I hear it so often from you guys! My child gets bored at home, we drive each other crazy, I don’t know what to do with them when we are home, going out is so much easier!
Well Keepers! Help is here! With a little bit of effort, research and planning (not a lot I promise!) you can have days at home without everyone going completely bonkers! If you have started to read this article and already thinking to yourself ‘No thanks! going out every day suits us just fine!”, I beg that you first read this article on why being home a little more is super beneficial to your kiddies and ultimately your family. Trust me on this!
If you plan to have a day at home and not go out then no Mumma should be without a basic plan. The more you do this the easier it will become but the first few times you try, it will take a lot of supervision and direction. The reward though is HUGE my friend! Imagine some time at home where you can sit down and read a magazine (or at least half haha), have a cup of coffee uninterrupted or make a phone call without constantly being pulled away. IT IS POSSIBLE Keepers! Read on!
1. GET A BASIC ROUTINE
Firstly you should write up a basic routine of your day and include as much as you can/want. This list can be as basic as breakfast/lunch/dinner/naps or as detailed as every 30 minutes. For an example of my routine and a FREE printable click here.
2. THINK UP SOME ‘GO TO’ ACTIVITIES
Next you will need to come up with some activities that your child can do autonomously, with mild supervision, with a sibling and with you. Including a few activities from each category will be the best way to run your day. It also gives you quick ‘go to ideas’ in those moments you need them to be entertained that doesn’t include TV or smart tablets. For more ideas on this download our printable FREE activities list. Keep this on your fridge for those moments you need a QUICK go to idea! Once you have a good look at these activities, don’t be too quick to judge whether your child will do them own not. Kids actually need low key moments in their day where they can think and learn to use their imagination. All of these activities promote those values. The more effort you put into getting your kids to do this daily and keep the activities age appropriate the more you will be rewarded. Bonus! These activities are all enjoyed with minimal parental involvement. WIN!
3. START YOUR DAY WITH ACTIVITIES THEY CAN DO AUTONOMOUSLY
The morning is when children are most settled and content. If you have multiple children you will need to think up activities that are age appropriate such as Lego for older kids and building blocks for babies.
Are you scoffing at me thinking your kids will never do an activity on their own? Well you are wrong, the earlier you begin the easier it is to implement but don’t give up on your older children. Initially when you are first starting out you may need to supervise them for a few days and keep it short to 15 minutes. Once they successfully do the activity with no arguments or complaining give them heaps of praise. I mean lap it on thick! If they do a terrible job at first I wouldn’t focus on that and definitely don’t punish them. Find the positive and let them know it, then move on to something else they enjoy like morning tea or TV time. Eventually once they start to understand what is required of them and they genuinely enjoy the activity given to them this will then be a window of time for you. It takes consistency and effort, if you only try three times in a month it won’t be enough for them to get used to it and you will struggle. Same for the type of activities you choose for them, if they aren’t age appropriate they can get frustrated or bored. So head to pinterest, facebook and google for a plethora of ideas to keep your child interested. Or download my favourite list of activities that I use regularly for my kids.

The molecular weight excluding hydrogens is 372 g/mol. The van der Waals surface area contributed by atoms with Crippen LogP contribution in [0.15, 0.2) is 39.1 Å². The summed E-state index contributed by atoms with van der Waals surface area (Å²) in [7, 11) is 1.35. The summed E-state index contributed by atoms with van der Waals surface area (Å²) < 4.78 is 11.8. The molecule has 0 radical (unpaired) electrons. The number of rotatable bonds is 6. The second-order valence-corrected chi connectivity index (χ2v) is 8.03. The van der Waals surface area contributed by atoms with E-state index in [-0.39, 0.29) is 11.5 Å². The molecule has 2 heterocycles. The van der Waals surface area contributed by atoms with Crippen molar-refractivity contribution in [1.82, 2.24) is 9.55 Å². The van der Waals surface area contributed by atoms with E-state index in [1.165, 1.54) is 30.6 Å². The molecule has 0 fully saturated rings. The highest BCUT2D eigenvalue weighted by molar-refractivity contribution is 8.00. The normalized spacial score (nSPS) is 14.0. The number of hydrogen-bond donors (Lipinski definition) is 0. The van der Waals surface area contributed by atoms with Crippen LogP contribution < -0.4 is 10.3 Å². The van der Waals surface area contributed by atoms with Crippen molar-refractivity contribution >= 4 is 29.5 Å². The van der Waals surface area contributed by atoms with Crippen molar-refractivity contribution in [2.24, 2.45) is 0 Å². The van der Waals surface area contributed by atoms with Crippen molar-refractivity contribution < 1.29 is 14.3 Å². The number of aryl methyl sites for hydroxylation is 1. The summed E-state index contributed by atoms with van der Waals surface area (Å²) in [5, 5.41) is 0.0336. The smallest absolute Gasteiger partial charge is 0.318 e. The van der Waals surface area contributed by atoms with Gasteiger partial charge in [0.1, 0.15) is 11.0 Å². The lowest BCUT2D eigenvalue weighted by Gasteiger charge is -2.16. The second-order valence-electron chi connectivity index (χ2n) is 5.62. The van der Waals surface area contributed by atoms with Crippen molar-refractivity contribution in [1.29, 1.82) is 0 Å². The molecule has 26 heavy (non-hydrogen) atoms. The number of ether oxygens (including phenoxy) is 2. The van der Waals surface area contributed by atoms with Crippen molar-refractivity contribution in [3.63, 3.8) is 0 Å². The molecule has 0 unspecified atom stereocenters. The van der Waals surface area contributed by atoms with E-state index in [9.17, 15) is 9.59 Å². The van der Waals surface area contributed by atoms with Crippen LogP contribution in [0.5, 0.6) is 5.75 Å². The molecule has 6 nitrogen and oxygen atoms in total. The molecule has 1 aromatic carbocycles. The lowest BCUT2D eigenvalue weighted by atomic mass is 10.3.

4. KEEP MEALTIMES AS A SEPARATE ACTIVITY
It’s best to sit everyone down on a picnic rug/mat and enjoy some conversation and not just eating in front of the TV. I am super guilty of this one regularly! It’s so easy to let them eat in the lounge room in front of the TV to get some peace. It’s the one time of day I’m guaranteed for peace, even if it’s 5 minutes. The problem with this is that you loose a very powerful bargaining tool. If you allow them to have too much access to TV it looses the excitement and just becomes another activity instead of a reward for all the other things expected of them earlier that day. It’s not bribery and I don’t recommend bargaining with your kids so they actually do what you ask. Eventually they will learn that if they are good and follow your expectations for the day they will get TV time (or whatever digital device you allow).
5. NAPS/ROOM PLAY
This is my favourite part of the day and I have worked hard with my children to achieve this. The benefits are massive and I truly recharge in this time. It has become an essential part of my day, watch out everyone if Mummy hasn’t had her hour of alone time! For kids that are older and have never had room play before it will take lots of encouragement (even some new toys just for room play) and patience on your part. Consistency is KEY! Keep it up and gradually increase the amount of time they are in there. In my house – no Room play – no TV until they do! When kids go to their rooms to play (no technology!) it helps to re-centre them and regulate moods. It gives them a safe and quiet space that no one else can intrude on. If you have children that share a room you might need to stagger room play or provide another area they can play alone and alternate. If you have any questions about any of these points please leave a comment and I can try to help you individually.
For more ideas on how to implement ‘room play’ or ‘independent play’ as some call it you should read this article written in 2008 by Valerie Plowman.
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